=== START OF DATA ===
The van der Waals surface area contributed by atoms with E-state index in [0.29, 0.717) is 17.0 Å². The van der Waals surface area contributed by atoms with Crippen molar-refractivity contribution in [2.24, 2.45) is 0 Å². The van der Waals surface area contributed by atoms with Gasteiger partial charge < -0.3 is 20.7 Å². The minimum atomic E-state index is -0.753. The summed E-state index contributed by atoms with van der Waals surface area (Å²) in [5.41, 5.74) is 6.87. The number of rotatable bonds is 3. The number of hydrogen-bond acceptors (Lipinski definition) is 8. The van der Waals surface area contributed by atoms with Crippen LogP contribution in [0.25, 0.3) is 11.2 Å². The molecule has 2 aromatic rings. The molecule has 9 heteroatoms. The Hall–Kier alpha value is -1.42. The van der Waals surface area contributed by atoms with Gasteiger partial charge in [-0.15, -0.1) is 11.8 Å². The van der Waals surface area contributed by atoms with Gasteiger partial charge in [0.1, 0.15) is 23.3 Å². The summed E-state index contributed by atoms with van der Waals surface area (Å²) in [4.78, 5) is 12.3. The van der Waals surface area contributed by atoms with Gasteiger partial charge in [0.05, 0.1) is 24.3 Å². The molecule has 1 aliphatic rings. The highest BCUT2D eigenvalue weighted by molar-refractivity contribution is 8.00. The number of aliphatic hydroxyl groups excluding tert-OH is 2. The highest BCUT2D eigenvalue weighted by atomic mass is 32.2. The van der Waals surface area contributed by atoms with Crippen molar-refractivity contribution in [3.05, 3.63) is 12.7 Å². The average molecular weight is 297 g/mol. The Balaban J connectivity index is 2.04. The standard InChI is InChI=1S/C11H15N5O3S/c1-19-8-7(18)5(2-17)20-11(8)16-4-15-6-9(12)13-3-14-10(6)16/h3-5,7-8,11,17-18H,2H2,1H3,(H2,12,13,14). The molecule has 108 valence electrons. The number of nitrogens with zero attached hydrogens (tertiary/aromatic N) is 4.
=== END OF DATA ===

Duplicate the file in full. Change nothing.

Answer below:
The van der Waals surface area contributed by atoms with E-state index in [0.29, 0.717) is 17.0 Å². The van der Waals surface area contributed by atoms with Crippen molar-refractivity contribution in [2.24, 2.45) is 0 Å². The van der Waals surface area contributed by atoms with Gasteiger partial charge < -0.3 is 20.7 Å². The minimum atomic E-state index is -0.753. The summed E-state index contributed by atoms with van der Waals surface area (Å²) in [5.41, 5.74) is 6.87. The number of rotatable bonds is 3. The number of hydrogen-bond acceptors (Lipinski definition) is 8. The van der Waals surface area contributed by atoms with Crippen LogP contribution in [0.25, 0.3) is 11.2 Å². The molecule has 2 aromatic rings. The molecule has 9 heteroatoms. The Hall–Kier alpha value is -1.42. The van der Waals surface area contributed by atoms with Gasteiger partial charge in [-0.15, -0.1) is 11.8 Å². The van der Waals surface area contributed by atoms with Gasteiger partial charge in [0.1, 0.15) is 23.3 Å². The summed E-state index contributed by atoms with van der Waals surface area (Å²) in [4.78, 5) is 12.3. The van der Waals surface area contributed by atoms with Gasteiger partial charge in [0.05, 0.1) is 24.3 Å². The molecule has 1 aliphatic rings. The highest BCUT2D eigenvalue weighted by molar-refractivity contribution is 8.00. The number of aliphatic hydroxyl groups excluding tert-OH is 2. The highest BCUT2D eigenvalue weighted by atomic mass is 32.2. The van der Waals surface area contributed by atoms with Crippen molar-refractivity contribution in [3.05, 3.63) is 12.7 Å². The average molecular weight is 297 g/mol. The Balaban J connectivity index is 2.04. The standard InChI is InChI=1S/C11H15N5O3S/c1-19-8-7(18)5(2-17)20-11(8)16-4-15-6-9(12)13-3-14-10(6)16/h3-5,7-8,11,17-18H,2H2,1H3,(H2,12,13,14). The molecule has 108 valence electrons. The number of nitrogens with zero attached hydrogens (tertiary/aromatic N) is 4.